Three Month Ocean Voyage, the Wrap-up

I’ve shared many thoughts from my recent three-month ship adventure, and this is my final ship related blog, for all those miscellaneous things I learned while on the sea that didn’t fit in anywhere else.

This is no shit!” is the required way to start any sea story.  It’s along the same lines as the fisherman starting a story with, “it was THIIIIIIIS big.”

shipNailing everything and everyone down.  One of the first things you’re told when getting on the ship is the necessity of securing all your belongings.  This cannot be stressed enough.  Once the ship started rolling, everything not nailed down would fly through the air.   Dressers need to be permanently attached to the bulkhead, and if they aren’t, then bungee cords or Velcro are a must.  When the ship rolls, medicine cabinet doors might open/shut and shampoo might roll around in the shower.  Everything had to be in a container of some sort or attached to something.  At dinner, we sometimes had people slide across the deck in their chairs.  Mind you, these were not chairs with rolling wheels, but normal flat-footed chairs.  It made no difference.  If the deck was at any angle over 15 degrees, you would slide, so we all got very good at hanging onto the table at the first sign of rolling.

The easy way to walk in stairwells.  Often times, you’ll have to go up or down a ladderwell when the ship is rocking and rolling.  This is totally do-able, and in fact, is easier than normally walking up or down stairs if you follow these directions.  When walking up, wait until the ship is on a downward roll in the same direction you are standing.  Then walk “up” stairs.  What happens in reality is the stairs tilt downwards, making the angle less difficult to walk up.  Going downstairs, you should do the opposite, so you’re not thrown down the stairs.  Hang on to the railing, and walk into the roll.

 What not to forget to bring.  Duct tape, Velcro, Wall hooks, Bungee Cords, a good flashlight, a good pocketknife, WD-40.

icelandic coast guard doing drills over our shipThere is something incredibly heart-stopping about the sound of a helicopter hovering right above you.  Perhaps it’s reminiscent of old M*A*S*H* episodes, or news reports which show helicopters always with scenes of destruction below, or perhaps even rescue helicopters which land at accident sites or jungle rescues, but  whatever the reason, hearing the throaty thwupa-thwupa-thwupa of helicopter blades just makes everyone pause and watch.  As we left Iceland, the Icelandic Coast Guard used our ship to practice their rescue mission.  Specifically, they dropped a rescuer onto the ship, followed by the basket, and then they reversed the order and returned both to the helicopter.  This occurred twice, and was really quite impactful.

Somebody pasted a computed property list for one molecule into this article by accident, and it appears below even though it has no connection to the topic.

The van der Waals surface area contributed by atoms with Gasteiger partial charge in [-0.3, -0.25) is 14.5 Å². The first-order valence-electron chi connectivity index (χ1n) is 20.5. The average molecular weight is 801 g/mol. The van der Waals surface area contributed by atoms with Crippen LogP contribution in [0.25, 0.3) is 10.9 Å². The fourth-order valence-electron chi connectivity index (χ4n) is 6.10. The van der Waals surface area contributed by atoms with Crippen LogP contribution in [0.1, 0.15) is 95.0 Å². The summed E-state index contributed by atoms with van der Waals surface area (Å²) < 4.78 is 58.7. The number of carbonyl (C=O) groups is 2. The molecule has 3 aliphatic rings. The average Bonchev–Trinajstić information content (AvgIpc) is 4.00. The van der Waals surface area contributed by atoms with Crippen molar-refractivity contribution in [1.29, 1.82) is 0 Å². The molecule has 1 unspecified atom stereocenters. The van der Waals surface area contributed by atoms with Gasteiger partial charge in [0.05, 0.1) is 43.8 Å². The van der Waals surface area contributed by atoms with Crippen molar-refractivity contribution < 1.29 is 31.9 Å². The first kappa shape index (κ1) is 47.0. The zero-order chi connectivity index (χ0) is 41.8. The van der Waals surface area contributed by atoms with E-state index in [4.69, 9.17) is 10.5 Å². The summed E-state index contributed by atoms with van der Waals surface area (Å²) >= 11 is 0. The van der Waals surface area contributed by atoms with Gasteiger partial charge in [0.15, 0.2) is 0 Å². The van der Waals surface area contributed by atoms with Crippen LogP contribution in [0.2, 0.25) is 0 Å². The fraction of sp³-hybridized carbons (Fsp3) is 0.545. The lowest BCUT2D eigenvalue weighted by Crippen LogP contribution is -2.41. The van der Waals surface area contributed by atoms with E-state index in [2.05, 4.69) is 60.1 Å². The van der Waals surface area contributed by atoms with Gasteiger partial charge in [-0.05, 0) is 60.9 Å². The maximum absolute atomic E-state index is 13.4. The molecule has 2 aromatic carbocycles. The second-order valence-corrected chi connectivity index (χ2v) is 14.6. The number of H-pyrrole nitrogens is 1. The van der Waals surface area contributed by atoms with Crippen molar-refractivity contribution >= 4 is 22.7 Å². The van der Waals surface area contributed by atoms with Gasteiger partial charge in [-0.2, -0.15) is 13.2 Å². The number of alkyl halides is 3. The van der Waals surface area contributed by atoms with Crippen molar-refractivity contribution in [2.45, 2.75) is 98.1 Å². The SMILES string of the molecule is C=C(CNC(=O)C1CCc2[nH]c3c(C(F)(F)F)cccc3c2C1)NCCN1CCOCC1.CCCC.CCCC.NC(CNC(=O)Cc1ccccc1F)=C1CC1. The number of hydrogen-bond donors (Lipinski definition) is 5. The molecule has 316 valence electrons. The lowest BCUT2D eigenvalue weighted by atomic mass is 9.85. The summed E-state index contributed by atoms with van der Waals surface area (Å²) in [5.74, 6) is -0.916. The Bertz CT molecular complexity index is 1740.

azores - anchor looking down to seaAnother occurrence that can’t be ignored if you are nearby is the anchor being let down.  A 6 ton anchor is dropped 450 feet, with the huge metal anchor chain clanking faster and faster as the chief mate holds up fingers indicating how many 90-foot sections have dropped.  The chain is so heavy that it takes three or four strong men to stop it.  So they drop it three x 90 feet, stop to determine whether the anchor has connected, then drop it another two x 90 feet.  It’s a very impressive undertaking.

People worldwide are awesome.  Just a few examples included:

A retired gentleman in Liverpool who was watching our boat come in.  He shared his love for AIS (tracking systems for ships), and gave us good ideas on where NOT to go during our visit.  What a wonderful chat we had!

The proprietor of the oldest bar in Gibraltar who lent us his personal travel book for Spain and gave us some great ideas of places to go, just asking in return for our comments and his book back.

A salesclerk who worked in a booth in a mall in Virginia who went out of her way to help find a pharmacy, including making phone calls and obtaining directions.

A tour driver in the Azores who spent quite a bit of time with me talking about the Catholic rituals in a small town we visited.  He did this on his break time.

The wonderfully friendly horse trainers in Iceland who gave us an almost double the normal horse ride and were full of fun and interesting stories through the ride.

Incredibly interesting and friendly people at a Gibraltar party who obviously love their lives and their country and were willing to share both.

As I mentioned in my first trip-related blog, I took this three-month opportunity because it spoke to the wanderlust in my soul.  I absolutely loved this adventure, but I found that it did not quench my wanderlust.  It only strengthened it.  The world is such a beautiful and interesting place, and so are its people, animals and scenery, and I’ve only just begun to enjoy it all.

More soon!

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